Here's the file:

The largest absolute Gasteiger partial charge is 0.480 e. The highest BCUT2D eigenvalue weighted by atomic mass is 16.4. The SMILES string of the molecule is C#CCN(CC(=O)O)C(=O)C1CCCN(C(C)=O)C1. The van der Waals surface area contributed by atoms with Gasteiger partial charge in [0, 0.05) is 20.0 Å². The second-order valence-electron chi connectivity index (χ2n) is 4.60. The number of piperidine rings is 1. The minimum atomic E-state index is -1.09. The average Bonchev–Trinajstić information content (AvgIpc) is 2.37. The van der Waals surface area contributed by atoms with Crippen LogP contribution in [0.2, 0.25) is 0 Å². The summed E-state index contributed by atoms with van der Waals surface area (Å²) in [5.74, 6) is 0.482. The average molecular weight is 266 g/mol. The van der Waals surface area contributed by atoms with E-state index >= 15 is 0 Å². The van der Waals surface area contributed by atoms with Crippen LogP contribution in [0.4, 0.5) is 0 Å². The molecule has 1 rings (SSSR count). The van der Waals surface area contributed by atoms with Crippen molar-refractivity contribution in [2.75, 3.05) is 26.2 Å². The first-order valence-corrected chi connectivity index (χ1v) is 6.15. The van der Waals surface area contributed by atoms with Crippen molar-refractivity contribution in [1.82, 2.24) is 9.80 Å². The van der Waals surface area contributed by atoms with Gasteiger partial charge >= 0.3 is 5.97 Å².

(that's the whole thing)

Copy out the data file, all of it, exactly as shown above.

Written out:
The largest absolute Gasteiger partial charge is 0.480 e. The highest BCUT2D eigenvalue weighted by atomic mass is 16.4. The SMILES string of the molecule is C#CCN(CC(=O)O)C(=O)C1CCCN(C(C)=O)C1. The van der Waals surface area contributed by atoms with Gasteiger partial charge in [0, 0.05) is 20.0 Å². The second-order valence-electron chi connectivity index (χ2n) is 4.60. The number of piperidine rings is 1. The minimum atomic E-state index is -1.09. The average Bonchev–Trinajstić information content (AvgIpc) is 2.37. The van der Waals surface area contributed by atoms with Crippen LogP contribution in [0.2, 0.25) is 0 Å². The summed E-state index contributed by atoms with van der Waals surface area (Å²) in [5.74, 6) is 0.482. The average molecular weight is 266 g/mol. The van der Waals surface area contributed by atoms with E-state index >= 15 is 0 Å². The van der Waals surface area contributed by atoms with Crippen LogP contribution in [0.4, 0.5) is 0 Å². The molecule has 1 rings (SSSR count). The van der Waals surface area contributed by atoms with Crippen molar-refractivity contribution in [2.75, 3.05) is 26.2 Å². The first-order valence-corrected chi connectivity index (χ1v) is 6.15. The van der Waals surface area contributed by atoms with Crippen molar-refractivity contribution in [1.82, 2.24) is 9.80 Å². The van der Waals surface area contributed by atoms with Gasteiger partial charge >= 0.3 is 5.97 Å².